On prior art systems with a torus network, a failure of a single node or network connection often requires the computer be taken off line for repair. When a failure of the torus network occurs, it is advantageous to be able to overcome the failure as quickly and efficiently as possible. Without a way to more effectively overcome a torus network failure, parallel computer systems will continue to waste potential computer processing time and increase operating and maintenance costs.

DISCLOSURE OF INVENTION

According to the preferred embodiments, an apparatus and method is described for overcoming a torus network failure in a parallel computer system. A mesh routing mechanism in the service node of the computer system configures the nodes from a torus network to a mesh network when a failure occurs in the torus network. The mesh routing mechanism takes advantage of cutoff registers in each node to route node to node data transfers over the network without traversing the faulty node or network connection.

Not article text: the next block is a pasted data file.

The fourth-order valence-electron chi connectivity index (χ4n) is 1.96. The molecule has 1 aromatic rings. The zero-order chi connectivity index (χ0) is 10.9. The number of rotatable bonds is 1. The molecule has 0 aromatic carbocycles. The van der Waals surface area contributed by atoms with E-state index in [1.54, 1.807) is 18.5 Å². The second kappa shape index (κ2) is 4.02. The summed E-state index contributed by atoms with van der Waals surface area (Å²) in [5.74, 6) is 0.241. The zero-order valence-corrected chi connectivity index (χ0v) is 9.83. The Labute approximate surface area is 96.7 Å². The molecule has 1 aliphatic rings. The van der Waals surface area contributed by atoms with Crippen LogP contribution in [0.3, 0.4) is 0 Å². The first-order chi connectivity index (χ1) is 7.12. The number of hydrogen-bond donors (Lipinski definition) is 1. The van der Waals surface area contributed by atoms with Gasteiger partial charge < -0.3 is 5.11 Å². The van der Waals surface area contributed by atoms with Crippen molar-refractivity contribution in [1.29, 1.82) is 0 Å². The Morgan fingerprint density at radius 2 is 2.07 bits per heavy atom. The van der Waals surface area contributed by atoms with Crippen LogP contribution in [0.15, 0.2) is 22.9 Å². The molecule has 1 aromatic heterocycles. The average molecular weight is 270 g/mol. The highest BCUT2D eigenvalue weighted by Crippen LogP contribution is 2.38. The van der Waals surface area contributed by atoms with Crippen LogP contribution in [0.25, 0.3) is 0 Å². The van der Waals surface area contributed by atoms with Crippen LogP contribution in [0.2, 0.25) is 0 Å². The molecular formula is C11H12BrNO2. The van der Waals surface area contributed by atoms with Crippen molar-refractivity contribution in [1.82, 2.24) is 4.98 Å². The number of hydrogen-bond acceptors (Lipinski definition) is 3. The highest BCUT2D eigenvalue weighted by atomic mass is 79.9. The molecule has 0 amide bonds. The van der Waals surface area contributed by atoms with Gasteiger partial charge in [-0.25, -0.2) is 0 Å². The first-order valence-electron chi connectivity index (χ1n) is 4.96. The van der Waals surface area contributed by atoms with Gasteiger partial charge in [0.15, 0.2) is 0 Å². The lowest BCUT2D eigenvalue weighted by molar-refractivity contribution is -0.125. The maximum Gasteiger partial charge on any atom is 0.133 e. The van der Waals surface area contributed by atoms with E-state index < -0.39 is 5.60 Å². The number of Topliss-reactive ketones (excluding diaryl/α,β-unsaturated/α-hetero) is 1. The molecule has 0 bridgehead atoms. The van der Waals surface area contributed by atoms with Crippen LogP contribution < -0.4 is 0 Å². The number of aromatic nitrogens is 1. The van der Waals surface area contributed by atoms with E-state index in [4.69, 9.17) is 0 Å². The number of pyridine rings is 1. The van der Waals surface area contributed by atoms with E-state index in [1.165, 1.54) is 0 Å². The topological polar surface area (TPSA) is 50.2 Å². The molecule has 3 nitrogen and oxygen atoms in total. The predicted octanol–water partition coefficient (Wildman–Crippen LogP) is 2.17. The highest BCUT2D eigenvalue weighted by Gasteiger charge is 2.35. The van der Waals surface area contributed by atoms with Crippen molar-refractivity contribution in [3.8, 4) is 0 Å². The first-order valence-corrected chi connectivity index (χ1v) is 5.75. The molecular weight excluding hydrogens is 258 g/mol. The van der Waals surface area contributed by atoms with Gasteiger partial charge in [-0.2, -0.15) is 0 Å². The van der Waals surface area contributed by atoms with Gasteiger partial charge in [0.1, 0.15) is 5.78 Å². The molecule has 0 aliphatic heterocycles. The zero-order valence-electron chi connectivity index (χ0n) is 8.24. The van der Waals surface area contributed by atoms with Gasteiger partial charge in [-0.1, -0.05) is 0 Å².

The examples and disclosure are directed to the Blue Gene architecture but extend to any parallel computer system with multiple processors arranged in a network structure where the node hardware handles cut through traffic from other nodes.

The foregoing and other features and advantages will be apparent from the following more particular description, as illustrated in the accompanying drawings.

BRIEF DESCRIPTION OF DRAWINGS

The disclosure will be described in conjunction with the appended drawings, where like designations denote like elements, and:

FIG. 1 is a block diagram of a massively parallel computer system according to preferred embodiments;